Part 3: Install pfSense on ESXi 5.5

In Part 3 of my virtualised pfSense installation on ESXi 5.5 we will be configurating the WAN (Internet) interface and finalise our transition from our transitional router to a virtualised pfSense router. Part 1 can be found here and Part 2 can be found here.

Part 3: Configure the WAN

1. Connect back to your original modem/router via a cable or WiFi.

Connect your workstation (not the ESXi host with pfSense) back to your modem/router. You will be needing to change some settings on it to provide an Internet connection to pfSense without creating a 'double NAT' situation in your network.

2. Log into its web interface

Generally or, depending on the model and brand. I have a Netgear CG3100D-2 from Telstra so it is Check your network gateway, it is generally the address of the device (run ipconfig or ifconfig from command prompt/terminal).

3. Activate bridge mode or disable NAT (same effect)

Find and enable the option in the web interface to disable NAT (network address translation) to turn the device into a simple modem. This activates Bridge Mode. You have have to search your device's manual to find this option and see if it supports it. Restart the device if prompted before continuing.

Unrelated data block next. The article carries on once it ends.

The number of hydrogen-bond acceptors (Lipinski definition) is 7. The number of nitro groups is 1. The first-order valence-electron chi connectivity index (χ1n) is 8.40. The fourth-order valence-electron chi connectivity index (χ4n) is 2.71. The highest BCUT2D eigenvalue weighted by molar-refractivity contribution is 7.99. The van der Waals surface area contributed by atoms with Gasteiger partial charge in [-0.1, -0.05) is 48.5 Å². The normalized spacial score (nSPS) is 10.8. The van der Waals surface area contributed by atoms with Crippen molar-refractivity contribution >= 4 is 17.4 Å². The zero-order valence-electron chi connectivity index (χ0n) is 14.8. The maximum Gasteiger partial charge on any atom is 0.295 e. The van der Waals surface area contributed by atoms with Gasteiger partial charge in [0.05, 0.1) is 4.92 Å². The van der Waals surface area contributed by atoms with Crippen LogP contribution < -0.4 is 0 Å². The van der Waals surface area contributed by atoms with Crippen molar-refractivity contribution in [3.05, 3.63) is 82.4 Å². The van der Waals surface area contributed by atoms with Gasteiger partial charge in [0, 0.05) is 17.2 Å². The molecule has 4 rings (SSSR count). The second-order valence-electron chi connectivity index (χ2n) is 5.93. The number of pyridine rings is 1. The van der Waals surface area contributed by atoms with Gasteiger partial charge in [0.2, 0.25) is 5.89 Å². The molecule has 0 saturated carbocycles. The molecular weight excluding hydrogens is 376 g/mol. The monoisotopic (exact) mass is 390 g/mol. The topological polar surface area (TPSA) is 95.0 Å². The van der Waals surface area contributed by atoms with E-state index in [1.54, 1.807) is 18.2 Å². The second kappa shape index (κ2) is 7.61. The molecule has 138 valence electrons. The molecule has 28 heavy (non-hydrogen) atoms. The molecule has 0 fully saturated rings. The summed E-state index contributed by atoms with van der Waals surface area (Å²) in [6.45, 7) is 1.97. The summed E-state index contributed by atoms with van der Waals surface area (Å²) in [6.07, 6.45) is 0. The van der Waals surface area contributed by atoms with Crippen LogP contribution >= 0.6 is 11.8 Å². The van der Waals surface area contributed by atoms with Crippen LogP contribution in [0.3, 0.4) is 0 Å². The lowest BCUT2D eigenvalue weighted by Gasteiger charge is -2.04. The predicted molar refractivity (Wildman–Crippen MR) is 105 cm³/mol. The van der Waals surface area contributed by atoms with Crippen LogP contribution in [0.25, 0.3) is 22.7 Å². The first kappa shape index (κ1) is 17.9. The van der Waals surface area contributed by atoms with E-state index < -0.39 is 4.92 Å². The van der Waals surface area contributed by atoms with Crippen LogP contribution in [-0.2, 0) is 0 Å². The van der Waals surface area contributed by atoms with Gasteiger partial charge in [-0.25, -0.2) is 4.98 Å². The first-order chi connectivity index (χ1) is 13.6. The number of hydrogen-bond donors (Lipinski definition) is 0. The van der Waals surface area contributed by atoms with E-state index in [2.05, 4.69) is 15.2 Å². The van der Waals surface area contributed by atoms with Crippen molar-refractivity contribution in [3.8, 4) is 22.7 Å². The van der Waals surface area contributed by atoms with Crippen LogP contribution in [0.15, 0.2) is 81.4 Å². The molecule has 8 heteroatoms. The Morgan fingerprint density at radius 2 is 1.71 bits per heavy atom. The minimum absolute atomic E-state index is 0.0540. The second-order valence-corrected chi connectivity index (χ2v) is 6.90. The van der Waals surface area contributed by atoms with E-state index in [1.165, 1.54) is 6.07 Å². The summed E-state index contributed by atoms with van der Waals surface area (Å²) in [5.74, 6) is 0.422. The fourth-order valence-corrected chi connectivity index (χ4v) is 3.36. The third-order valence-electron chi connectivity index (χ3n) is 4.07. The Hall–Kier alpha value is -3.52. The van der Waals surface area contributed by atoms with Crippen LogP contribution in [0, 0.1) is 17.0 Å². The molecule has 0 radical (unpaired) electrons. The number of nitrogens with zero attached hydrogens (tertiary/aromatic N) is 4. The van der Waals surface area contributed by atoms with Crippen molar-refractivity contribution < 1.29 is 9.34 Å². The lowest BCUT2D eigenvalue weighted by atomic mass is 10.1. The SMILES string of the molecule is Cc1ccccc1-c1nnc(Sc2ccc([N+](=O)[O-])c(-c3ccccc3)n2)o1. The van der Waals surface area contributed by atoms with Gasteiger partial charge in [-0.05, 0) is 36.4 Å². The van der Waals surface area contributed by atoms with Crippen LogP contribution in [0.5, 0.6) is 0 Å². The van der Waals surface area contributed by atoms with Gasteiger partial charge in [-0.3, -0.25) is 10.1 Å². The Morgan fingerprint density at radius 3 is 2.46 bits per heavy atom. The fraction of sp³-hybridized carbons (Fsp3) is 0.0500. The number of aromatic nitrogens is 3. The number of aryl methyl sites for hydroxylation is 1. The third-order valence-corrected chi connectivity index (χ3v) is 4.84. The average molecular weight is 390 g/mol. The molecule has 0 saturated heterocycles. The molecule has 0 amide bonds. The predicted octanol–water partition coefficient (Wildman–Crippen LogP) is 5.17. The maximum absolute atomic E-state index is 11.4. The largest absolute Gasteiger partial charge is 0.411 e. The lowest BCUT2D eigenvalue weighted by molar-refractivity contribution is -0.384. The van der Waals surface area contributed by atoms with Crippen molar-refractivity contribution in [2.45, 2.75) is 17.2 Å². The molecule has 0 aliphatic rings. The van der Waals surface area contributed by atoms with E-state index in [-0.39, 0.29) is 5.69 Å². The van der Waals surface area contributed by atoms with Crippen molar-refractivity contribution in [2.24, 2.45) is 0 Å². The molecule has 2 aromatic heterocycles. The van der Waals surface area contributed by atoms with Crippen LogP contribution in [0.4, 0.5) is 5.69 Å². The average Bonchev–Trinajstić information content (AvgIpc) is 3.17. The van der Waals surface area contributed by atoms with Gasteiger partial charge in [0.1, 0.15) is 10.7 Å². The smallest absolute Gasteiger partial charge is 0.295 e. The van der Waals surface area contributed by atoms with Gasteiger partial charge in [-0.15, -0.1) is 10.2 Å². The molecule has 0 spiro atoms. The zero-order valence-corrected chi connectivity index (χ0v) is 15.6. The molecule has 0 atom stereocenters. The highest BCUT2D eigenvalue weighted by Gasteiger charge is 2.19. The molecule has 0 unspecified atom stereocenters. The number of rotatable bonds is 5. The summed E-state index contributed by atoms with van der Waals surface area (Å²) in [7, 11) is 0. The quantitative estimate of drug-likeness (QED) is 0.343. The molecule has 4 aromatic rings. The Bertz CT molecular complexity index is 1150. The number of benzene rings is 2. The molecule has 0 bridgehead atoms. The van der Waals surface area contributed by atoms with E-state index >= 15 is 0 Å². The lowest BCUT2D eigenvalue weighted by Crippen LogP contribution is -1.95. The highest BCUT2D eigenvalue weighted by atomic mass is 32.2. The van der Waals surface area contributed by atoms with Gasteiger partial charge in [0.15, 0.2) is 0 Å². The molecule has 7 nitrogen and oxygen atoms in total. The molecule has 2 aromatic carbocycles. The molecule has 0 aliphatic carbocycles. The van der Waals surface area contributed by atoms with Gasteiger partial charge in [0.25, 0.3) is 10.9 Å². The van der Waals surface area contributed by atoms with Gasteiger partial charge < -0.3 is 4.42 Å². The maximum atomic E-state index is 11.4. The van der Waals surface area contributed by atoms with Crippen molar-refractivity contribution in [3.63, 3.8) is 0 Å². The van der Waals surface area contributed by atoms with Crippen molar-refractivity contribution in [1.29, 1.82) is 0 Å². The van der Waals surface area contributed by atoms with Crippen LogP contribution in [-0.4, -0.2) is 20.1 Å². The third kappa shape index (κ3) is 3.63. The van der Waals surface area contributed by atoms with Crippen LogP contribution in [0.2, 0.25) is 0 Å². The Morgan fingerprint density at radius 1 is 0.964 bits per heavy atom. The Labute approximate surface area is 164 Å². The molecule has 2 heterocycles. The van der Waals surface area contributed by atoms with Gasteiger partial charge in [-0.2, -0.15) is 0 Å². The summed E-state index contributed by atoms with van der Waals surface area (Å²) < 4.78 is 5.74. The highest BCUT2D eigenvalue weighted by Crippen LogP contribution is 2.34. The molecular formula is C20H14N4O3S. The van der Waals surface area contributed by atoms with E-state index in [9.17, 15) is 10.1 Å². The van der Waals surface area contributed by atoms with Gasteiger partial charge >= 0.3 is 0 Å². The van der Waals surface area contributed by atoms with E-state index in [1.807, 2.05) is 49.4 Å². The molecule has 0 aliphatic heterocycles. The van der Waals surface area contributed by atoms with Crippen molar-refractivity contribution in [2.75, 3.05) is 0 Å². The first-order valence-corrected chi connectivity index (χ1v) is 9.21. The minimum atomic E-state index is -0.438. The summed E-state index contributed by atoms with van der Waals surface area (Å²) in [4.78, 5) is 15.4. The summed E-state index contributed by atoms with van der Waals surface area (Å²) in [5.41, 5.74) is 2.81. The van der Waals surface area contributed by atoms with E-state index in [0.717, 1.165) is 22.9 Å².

Disable NAT on your modem router to activate bridge mode.:


4. Log back into the device

It may have a new IP address. Disable everything you will never use again on it to save some energy. For me, WiFi was still enabled so I disabled it.

Turn off WiFi on your modem router. It is almost useless when in bridge mode.:


5. Connect the WAN interface on your ESXi host

You are ready to connect the WAN port. Connect the NIC from your ESXi host into the any port on the modem. Disconnect your computer from the modem and back into the switch. Your network should look like this:

You can plug in your WAN connection now. Plug a cable from your bridged modem router to the ESXi host running pfSense. Make sure it is into the network card you have specified as your WAN:


Your network is ready. Having a switch allows you to have more LAN connections. pfSense has now become your router, firewall, DHCP and DNS server.:

the network we want to have

If successful, you should get an Internet connection! Log back into pfSense and verify your WAN connection has an IP address. If you do not for whatever reason, go into 'Interfaces -> WAN' and give pfSense a hostname under 'DHCP client configuration'.

In Part 4, we will be wrapping up the installation with some necessities.